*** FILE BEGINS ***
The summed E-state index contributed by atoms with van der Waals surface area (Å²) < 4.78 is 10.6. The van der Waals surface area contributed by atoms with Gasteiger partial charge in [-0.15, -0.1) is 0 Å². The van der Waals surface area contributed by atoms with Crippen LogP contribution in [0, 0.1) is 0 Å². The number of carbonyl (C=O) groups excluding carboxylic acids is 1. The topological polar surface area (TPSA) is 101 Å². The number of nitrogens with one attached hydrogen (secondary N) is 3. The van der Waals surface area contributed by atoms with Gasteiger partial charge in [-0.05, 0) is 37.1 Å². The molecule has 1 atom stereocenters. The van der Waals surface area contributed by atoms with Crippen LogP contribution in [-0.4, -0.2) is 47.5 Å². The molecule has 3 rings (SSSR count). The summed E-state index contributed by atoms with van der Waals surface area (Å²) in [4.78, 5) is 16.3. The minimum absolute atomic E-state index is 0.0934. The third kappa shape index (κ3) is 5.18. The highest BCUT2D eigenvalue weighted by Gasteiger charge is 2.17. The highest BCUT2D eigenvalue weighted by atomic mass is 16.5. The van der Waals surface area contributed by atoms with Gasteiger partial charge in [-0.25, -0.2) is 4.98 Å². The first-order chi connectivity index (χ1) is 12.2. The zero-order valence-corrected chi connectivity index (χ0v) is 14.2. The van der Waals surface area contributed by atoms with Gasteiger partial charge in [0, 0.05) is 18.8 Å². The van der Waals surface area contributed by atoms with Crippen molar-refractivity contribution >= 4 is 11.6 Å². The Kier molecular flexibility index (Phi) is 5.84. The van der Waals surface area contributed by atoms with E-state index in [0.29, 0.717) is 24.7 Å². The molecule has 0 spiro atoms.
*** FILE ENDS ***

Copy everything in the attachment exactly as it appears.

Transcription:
The summed E-state index contributed by atoms with van der Waals surface area (Å²) < 4.78 is 10.6. The van der Waals surface area contributed by atoms with Gasteiger partial charge in [-0.15, -0.1) is 0 Å². The van der Waals surface area contributed by atoms with Crippen LogP contribution in [0, 0.1) is 0 Å². The number of carbonyl (C=O) groups excluding carboxylic acids is 1. The topological polar surface area (TPSA) is 101 Å². The number of nitrogens with one attached hydrogen (secondary N) is 3. The van der Waals surface area contributed by atoms with Gasteiger partial charge in [-0.05, 0) is 37.1 Å². The molecule has 1 atom stereocenters. The van der Waals surface area contributed by atoms with Crippen LogP contribution in [-0.4, -0.2) is 47.5 Å². The molecule has 3 rings (SSSR count). The summed E-state index contributed by atoms with van der Waals surface area (Å²) in [4.78, 5) is 16.3. The minimum absolute atomic E-state index is 0.0934. The third kappa shape index (κ3) is 5.18. The highest BCUT2D eigenvalue weighted by Gasteiger charge is 2.17. The highest BCUT2D eigenvalue weighted by atomic mass is 16.5. The van der Waals surface area contributed by atoms with Gasteiger partial charge in [-0.25, -0.2) is 4.98 Å². The first-order chi connectivity index (χ1) is 12.2. The zero-order valence-corrected chi connectivity index (χ0v) is 14.2. The van der Waals surface area contributed by atoms with Gasteiger partial charge in [0, 0.05) is 18.8 Å². The van der Waals surface area contributed by atoms with Crippen molar-refractivity contribution >= 4 is 11.6 Å². The Kier molecular flexibility index (Phi) is 5.84. The van der Waals surface area contributed by atoms with E-state index in [0.29, 0.717) is 24.7 Å². The molecule has 0 spiro atoms.